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Laminate floors are quickly becoming the flooring of choice for active families and homeowners. If you love real wood or stone floors but find they are too expensive, laminate floors are probably your best option.

What you are seeing when you look at laminate flooring is a picture of high quality of real wood or stone that has been placed on top of MDF with ultra strong, clear plastic covering. Most laminate floors are self clicking without the use of glue. This enables you to take up the flooring when necessary for repairs or moving.

Laminate flooring is durable, easy to clean, and the many styles and colours can almost duplicate more expensive floor treatments. Because of its versatility, it comes in different grades for the home. These grades, which are approved by the Association of European producers of Laminate Floors (ELPF), are guidelines for every area of the house. Called hardness ratings, they range from AC1, which is designed for low traffic areas such as a bedrooms, to AC5 which can be used in heavy traffic areas such as a commercial enterprise. Your choice is determined by the area of the home in which you would install the flooring: for example an AC3, which is suitable for just about any high traffic area of the home.




Designed to look like wood flooring, laminate is cheaper because it does not need to be nailed, sanded or finished and is quite resistant to scratches, denting, fading and stains.

Available in a large number of colours and styles, some laminate flooring is designed to mimic various wood grains, others look like ceramic tiles. In the years since it was created, laminate flooring has become a mainstay in the home decorating industry. Because it can be put right on top of an old floor, laminate is considered a great choice for people looking to update or upgrade their old floors.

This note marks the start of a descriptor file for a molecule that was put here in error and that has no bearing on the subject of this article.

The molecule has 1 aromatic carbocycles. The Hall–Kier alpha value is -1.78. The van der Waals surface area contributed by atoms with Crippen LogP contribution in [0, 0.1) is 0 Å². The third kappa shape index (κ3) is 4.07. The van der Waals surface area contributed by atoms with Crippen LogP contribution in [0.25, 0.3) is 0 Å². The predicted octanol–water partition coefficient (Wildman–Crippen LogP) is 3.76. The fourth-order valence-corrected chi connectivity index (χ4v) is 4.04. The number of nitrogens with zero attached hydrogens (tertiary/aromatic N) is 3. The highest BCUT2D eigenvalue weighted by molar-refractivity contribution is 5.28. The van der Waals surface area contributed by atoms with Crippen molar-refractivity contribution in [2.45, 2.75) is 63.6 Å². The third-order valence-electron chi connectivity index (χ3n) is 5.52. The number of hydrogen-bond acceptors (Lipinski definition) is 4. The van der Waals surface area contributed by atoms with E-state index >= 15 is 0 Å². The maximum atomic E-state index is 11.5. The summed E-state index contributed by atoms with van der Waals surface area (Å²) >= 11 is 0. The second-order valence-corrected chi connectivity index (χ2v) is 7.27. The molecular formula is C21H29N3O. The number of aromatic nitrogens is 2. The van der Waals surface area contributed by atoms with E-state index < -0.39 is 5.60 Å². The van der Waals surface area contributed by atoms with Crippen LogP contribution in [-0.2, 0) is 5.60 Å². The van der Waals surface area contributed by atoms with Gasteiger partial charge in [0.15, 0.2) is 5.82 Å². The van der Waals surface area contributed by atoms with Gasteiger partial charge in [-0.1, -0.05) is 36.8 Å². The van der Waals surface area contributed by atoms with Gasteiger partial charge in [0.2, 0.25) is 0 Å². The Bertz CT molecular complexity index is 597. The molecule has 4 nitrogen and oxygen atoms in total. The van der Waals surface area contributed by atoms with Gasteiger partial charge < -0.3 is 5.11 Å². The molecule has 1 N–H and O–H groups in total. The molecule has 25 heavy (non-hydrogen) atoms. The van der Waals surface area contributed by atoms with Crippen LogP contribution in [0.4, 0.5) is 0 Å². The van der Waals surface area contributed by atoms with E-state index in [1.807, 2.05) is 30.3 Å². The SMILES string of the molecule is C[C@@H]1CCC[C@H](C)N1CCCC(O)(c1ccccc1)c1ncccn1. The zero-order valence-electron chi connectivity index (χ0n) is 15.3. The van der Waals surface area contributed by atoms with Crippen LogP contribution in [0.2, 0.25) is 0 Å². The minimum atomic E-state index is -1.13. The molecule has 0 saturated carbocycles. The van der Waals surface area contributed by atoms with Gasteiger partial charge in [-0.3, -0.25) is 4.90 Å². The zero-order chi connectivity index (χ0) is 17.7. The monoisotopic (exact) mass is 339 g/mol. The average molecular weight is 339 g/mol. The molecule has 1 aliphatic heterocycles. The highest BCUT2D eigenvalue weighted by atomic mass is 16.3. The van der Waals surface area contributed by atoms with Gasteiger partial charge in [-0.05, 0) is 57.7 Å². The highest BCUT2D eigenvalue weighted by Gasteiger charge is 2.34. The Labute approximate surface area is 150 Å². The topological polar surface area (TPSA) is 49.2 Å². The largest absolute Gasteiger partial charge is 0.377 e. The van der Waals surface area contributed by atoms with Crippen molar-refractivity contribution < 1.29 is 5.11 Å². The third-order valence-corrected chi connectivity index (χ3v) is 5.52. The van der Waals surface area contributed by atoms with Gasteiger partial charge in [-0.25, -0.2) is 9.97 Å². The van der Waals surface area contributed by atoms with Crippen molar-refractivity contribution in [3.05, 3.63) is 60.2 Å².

Directions for installing laminate flooring

Generally, experts recommend installing laminate flooring parallel to the longest wall in the room. However, if lighting is a concern, you might want to run the board perpendicular to the window; the seams will look better. There is also the option of installing the flooring on an angle. This last option requires more work and cutting skill, but it can be quite attractive.

The exact installation of your laminate flooring may vary. The following install instructions focus on the most popular type of laminate flooring: board-style planks with tongue-and- groove construction.

Start on the left side of the room and work to the right. Place spacers along each wall to set up the expansion zone. Set the first plank down and add another piece of the flooring to the right, lining up the short ends and locking them into place.

The laminate flooring will probably need to be cut lengthwise for the last row. Line up the flooring pieces on top of the last row of installed planks. Use a plank and a spacer to trace the contour of the wall onto the board that will be cut.

Preparing to install laminate flooring